“Don’t dog-ear my books; number one rule of borrowing from Ridley. I am always afraid when reading her paperbacks- must not break the spine, she’ll kill me,” Latimer added. Ridley nodded in agreement and slashed a finger across her neck with a wide grin.
Ridley pointed at Caesar. “I’m scared of clowns.”
He frowned at her. “I’m not a clown.”
“Hmmm…you’re very colourful.” Her pointing finger hovered in front of his face.
Latimer slapped her hand down. “Don’t mind her Caesar. She loves you really, she’s just a suspicious sort.”
“Of course! Of course…” Caesar gave a forgiving smile and smoothed back his blue hair.
Ridley rubbed her hand. “I find clowns quite creepy, with their wide smiles and abilities to squeeze into small spaces like mini cars. I also hate heights, which rules out all extreme sports to do with being up high and generally falling. Spiders make my skin crawl, this hatred of them started as a child. I read that in a year we all swallow six spiders in our sleep.” Everyone cringed. “As to mice, I have no problem with them, I think they’re cute and I often save them from my sadistic cat!”
“Imagine swallowing six mice a year…” Latimer added. Ridley shuddered.
Ridley scratched her head and then brightened. “My last interesting point or not…I’ve tried in the past to become a morning person, force the dawn cheeriness into me. I can really appreciate the beauty of a rising sun, however not matter how many times I’ve tried, I wander around like a bleary-eyed bear for the first few hours after getting up. I prefer night time! I think I’ll just have to stick to sunsets!”
“When we used to live together during college years, I was afraid of Ridley in the morning. I would be up eating my breakfast watching kids cartoons, and she would walk out of her room, like she was furious with the world,” Latimer nodded.
“And Latimer, tell us some interesting facts about yourself,” Caeser smiled.
“Righty-oh. Ahem; I love red things; given the chance at any option I will always pick the red thing- food, item etc. I love red me.”
She held out her hand counting off the various points. “Ridley says I look like a rabbit when I cross the road- darting and scuttling. She yanks me back from cars when they are about to run me over! Also, if other people around me start running I will automatically also start running (I don’t need to know the reason, I’ll just do it!).
I get obsessed very quickly with random things (face cream and body lotion, namely Burt’s Bees), countries (Japan..) and stories (eg. comic book characters backstories). I will find out everything about said obsession- I will often tell people, I am a fountain of useless information.A sponge for the unimportant.“
“It’s true. A giant sponge.” Ridley held her hands out wide.
Latimer tapped her chin with a long pale finger.“My obsessions often have no rhyme or reason; currently I love Sons of Anarchy and contrasting that, I’m crazy about girly anime (shoujo) and asian dramas. 🙂 Most recently; I’m obsessed with San Diego Comic Con. We both really want to go!”
“If you win the games,” Caesar said with a grin. The crowd errupted with laughter and applause.
“Games?” Latimer glanced at Ridley. She shrugged.
“Err, okay… anyway, another random fact- I have a bamboo plant in my room… his name is Herbert.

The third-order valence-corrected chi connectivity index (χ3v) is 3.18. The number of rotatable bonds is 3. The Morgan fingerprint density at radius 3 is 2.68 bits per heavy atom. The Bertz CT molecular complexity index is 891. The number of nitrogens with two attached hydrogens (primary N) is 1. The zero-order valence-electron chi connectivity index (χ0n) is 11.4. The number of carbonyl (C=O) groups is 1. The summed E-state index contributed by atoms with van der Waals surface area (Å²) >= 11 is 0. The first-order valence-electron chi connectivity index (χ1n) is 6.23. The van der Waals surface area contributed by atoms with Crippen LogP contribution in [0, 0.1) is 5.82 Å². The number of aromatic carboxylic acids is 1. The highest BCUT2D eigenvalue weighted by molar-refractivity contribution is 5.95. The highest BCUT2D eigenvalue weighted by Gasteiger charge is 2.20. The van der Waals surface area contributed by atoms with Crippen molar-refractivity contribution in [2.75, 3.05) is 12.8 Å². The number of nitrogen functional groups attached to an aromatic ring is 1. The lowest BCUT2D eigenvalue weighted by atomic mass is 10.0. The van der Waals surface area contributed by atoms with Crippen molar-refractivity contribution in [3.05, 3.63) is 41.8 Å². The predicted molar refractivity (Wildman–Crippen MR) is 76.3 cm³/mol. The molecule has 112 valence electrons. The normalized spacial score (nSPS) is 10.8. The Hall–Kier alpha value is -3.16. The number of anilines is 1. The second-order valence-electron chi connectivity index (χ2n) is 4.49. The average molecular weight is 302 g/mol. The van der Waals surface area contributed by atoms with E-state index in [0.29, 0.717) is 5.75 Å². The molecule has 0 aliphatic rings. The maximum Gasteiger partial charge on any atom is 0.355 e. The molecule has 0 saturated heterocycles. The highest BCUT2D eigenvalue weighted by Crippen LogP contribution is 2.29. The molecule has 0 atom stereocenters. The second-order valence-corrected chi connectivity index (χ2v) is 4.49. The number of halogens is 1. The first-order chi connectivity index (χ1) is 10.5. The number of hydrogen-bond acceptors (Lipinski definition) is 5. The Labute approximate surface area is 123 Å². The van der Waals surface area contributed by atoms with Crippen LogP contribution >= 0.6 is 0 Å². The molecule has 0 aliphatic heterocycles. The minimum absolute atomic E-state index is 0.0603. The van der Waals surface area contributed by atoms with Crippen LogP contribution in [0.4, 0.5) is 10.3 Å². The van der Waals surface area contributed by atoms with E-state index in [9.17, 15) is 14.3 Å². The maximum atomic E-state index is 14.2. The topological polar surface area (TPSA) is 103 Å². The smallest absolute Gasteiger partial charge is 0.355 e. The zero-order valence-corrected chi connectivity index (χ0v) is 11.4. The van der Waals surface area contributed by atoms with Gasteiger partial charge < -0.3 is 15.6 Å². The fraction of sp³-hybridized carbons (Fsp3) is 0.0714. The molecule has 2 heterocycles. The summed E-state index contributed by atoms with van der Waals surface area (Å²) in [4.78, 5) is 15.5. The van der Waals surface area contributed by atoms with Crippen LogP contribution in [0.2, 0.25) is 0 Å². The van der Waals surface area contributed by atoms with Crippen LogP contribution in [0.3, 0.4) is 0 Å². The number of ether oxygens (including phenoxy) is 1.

If I lock a door, I will leave the door walk away then run back to check it’s locked, up to, but not limited to 3 times. No.. I don’t have OCD. No.. I don’t have OCD. No.. I don’t have OCD….
Once I did a tandem sky-dive and a canyon swing- I didn’t ever realise it, but I could be an adrenaline junkie if I lived in a place that had these things on the doorstep! Ridley will watch me fall from the sky with an expression on her face that says she’s going to be sick. I’ll scream ‘look at me!!!!!!’ as I plummet with a smile on my face.”
“Death wish…” Ridley muttered with a shiver.
“I often make up words; when I go to bed, I don’t say goodnight to people, I say good-noooot… and sometimes I say ‘good-noooot lemon spoot’ I don’t know why.”
“Cause you’re nuuuuts….” Ridley giggled with a hand over her mouth and then gasped as she got a sharp elbow in the stomach from Latimer. “Ooh, me intestines…”
“That’s pretty much all I can think of,” Latimer said with a thoughtful look. There was a small pause, Caesar smiled at them both. Ridley had started playing with her dress, spinning the cloth and making small fires dance up her leg.
“Pretty…” she sighed. When she looked up and the crowd was staring, she patted the fires down with a dreamy smile, “Haha, yep, nothing more to add.”
Caesar clapped and the crowd joined in, bringing the interview to an end. Flickerman leaned forward in his chair, the leather creaked.
“One final question ladies… are you ready to play the Hunger Games?”
Ridley smiled, “Of course…” She looked confused for a moment, her expression unsure. Her eyes widened and she turned sharply. “Wait… what?”
Latimer jumped to her feet, a manic look on her face. Diving off the stage, she shoved all the strangely dressed people out of the way, screaming, “I’m out of here! You’ll never take me alive!!”
Ridley scrambled away from Caesar. Her heels snagged on her dress and she fell face first off the stage. Leaping up, she stared round with wide eyes at the vibrant colours and weird outfits of the audience and shrieked. “Aah, clowns!”
Latimer: Okay, so in this post I well and truly get my nerd on. What follows is an indulgence of my science fetish!
It might come as a surprise that I am a factual being, when my dreams are so rooted in the fantastical. But sometimes the truth is just as mysterious and awe-inspiring as the dream. I think that science is the great dream; the greatest mystery.
Recently I went to a general science conference, covering everything under the sun. It was the European Science Open Forum (ESOF) which was held in Dublin this year (Dublin is the City of Science for 2012 🙂 ).